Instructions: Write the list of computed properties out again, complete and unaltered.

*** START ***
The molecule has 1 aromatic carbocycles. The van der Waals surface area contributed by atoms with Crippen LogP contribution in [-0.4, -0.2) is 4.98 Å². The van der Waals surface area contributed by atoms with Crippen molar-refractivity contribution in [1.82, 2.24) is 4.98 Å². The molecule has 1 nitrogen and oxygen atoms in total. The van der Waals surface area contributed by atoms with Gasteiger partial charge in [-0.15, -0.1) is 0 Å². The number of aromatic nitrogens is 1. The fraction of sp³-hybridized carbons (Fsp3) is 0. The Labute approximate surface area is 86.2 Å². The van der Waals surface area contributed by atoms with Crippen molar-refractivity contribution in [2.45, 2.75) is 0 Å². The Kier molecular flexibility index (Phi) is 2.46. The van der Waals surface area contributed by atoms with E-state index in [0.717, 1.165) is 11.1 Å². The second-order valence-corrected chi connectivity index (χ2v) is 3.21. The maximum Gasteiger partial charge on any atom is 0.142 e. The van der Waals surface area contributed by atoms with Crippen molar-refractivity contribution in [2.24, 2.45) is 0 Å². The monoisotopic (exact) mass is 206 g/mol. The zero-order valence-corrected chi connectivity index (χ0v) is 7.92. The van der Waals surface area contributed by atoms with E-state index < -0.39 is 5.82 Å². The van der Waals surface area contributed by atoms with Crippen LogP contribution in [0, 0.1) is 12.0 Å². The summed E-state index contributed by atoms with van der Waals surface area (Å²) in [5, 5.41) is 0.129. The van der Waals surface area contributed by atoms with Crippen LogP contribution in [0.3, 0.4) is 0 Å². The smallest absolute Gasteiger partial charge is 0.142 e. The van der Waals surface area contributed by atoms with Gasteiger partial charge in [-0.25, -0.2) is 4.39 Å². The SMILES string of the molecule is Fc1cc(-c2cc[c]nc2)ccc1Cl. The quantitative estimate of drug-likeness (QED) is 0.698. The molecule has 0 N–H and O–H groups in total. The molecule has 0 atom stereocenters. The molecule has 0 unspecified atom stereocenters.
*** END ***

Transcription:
The molecule has 1 aromatic carbocycles. The van der Waals surface area contributed by atoms with Crippen LogP contribution in [-0.4, -0.2) is 4.98 Å². The van der Waals surface area contributed by atoms with Crippen molar-refractivity contribution in [1.82, 2.24) is 4.98 Å². The molecule has 1 nitrogen and oxygen atoms in total. The van der Waals surface area contributed by atoms with Gasteiger partial charge in [-0.15, -0.1) is 0 Å². The number of aromatic nitrogens is 1. The fraction of sp³-hybridized carbons (Fsp3) is 0. The Labute approximate surface area is 86.2 Å². The van der Waals surface area contributed by atoms with Crippen molar-refractivity contribution in [2.45, 2.75) is 0 Å². The Kier molecular flexibility index (Phi) is 2.46. The van der Waals surface area contributed by atoms with E-state index in [0.717, 1.165) is 11.1 Å². The second-order valence-corrected chi connectivity index (χ2v) is 3.21. The maximum Gasteiger partial charge on any atom is 0.142 e. The van der Waals surface area contributed by atoms with Crippen molar-refractivity contribution in [2.24, 2.45) is 0 Å². The monoisotopic (exact) mass is 206 g/mol. The zero-order valence-corrected chi connectivity index (χ0v) is 7.92. The van der Waals surface area contributed by atoms with E-state index < -0.39 is 5.82 Å². The van der Waals surface area contributed by atoms with Crippen LogP contribution in [0, 0.1) is 12.0 Å². The summed E-state index contributed by atoms with van der Waals surface area (Å²) in [5, 5.41) is 0.129. The van der Waals surface area contributed by atoms with Crippen LogP contribution in [0.3, 0.4) is 0 Å². The smallest absolute Gasteiger partial charge is 0.142 e. The van der Waals surface area contributed by atoms with Gasteiger partial charge in [-0.25, -0.2) is 4.39 Å². The SMILES string of the molecule is Fc1cc(-c2cc[c]nc2)ccc1Cl. The quantitative estimate of drug-likeness (QED) is 0.698. The molecule has 0 N–H and O–H groups in total. The molecule has 0 atom stereocenters. The molecule has 0 unspecified atom stereocenters.